Another organization that has inspired the country’s youth is the Pashtun Tahafuz Movement (PTM), whose young leaders come from the minority Pashtun group. Pashtuns have faced the brunt of the War on Terror in the shape of religious extremism, military operations, drone strikes and enforced disappearances. Now they are fighting back, calling for an end to the militarization of the region and formation of a Truth and Reconciliation Commission to hold the Pakistani deep state accountable for its actions. Unsurprisingly, leading members of both the Progressive Students Collective and the PTM are facing sedition charges through a colonial law that can lead to a life sentence for ‘conspiring against the state’.
Pakistan is also seeing a resurgence of labour militancy, as workers’ living conditions continue to deteriorate. Last October, hundreds of government employees staged an ‘IMF Out’ protest in Islamabad to reject the IMF-imposed austerity measures. A month later, farmers from across the province of Punjab organized the largest ever mobilization against the exploitative practices of multinational fertilizer and seed companies. The Khan government responded by firing tear-gas shells at the protestors, one of whom was killed. The event demonstrated the widespread discontent simmering beneath the surface of Pakistani society, as well as the government’s willingness to appease its global creditors by using brute force.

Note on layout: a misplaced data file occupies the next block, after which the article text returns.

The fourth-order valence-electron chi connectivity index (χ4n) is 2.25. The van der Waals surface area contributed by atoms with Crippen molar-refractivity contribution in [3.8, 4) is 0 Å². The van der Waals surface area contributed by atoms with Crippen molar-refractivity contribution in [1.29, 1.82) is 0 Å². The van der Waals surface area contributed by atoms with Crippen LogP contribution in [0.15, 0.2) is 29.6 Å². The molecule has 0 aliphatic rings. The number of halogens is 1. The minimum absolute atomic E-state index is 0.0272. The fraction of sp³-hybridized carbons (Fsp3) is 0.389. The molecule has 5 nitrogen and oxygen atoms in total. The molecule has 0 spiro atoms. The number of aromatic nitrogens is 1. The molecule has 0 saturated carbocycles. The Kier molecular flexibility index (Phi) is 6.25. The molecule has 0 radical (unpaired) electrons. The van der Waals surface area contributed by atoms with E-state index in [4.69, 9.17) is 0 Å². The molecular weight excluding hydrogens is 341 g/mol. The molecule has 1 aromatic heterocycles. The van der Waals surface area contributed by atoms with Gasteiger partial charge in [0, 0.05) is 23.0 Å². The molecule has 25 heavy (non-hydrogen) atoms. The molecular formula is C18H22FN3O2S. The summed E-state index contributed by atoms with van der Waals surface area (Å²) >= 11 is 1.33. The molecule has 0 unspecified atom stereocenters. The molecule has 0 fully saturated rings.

Serious talks are now underway among militants of these movements to form a new political force that could confront the current deadlock and beat back the TLP. The affective power of religion in Pakistan shows that, far from producing ideological homogeneity, capitalist modernity reproduces and accentuates pre-modern symbolisms, which find their clearest expression in populist movements. The decadence of Pakistan’s political culture and the subservience of the state to global powers have created a pervasive paranoia about the threat posed to its native religion and ‘national security’. In the absence of a popular anti-imperialist vocabulary, legitimate criticisms of the West lapse into essentialist binaries which serve the TLP. Public rage is directed towards phantoms, and emancipatory alternatives are foreclosed. Today, many forget that the Muslim world – from Indonesia to Pakistan, Lebanon to Afghanistan – was once home to mass left-wing movements that were systematically crushed by right-wing forces under the tutelage of the ‘enlightened’ West. Now these reactionary Islamist ideologies, supported by the US and its client states, have become Frankenstein’s monsters. Yet, alongside them, a progressive coalition is beginning to re-emerge.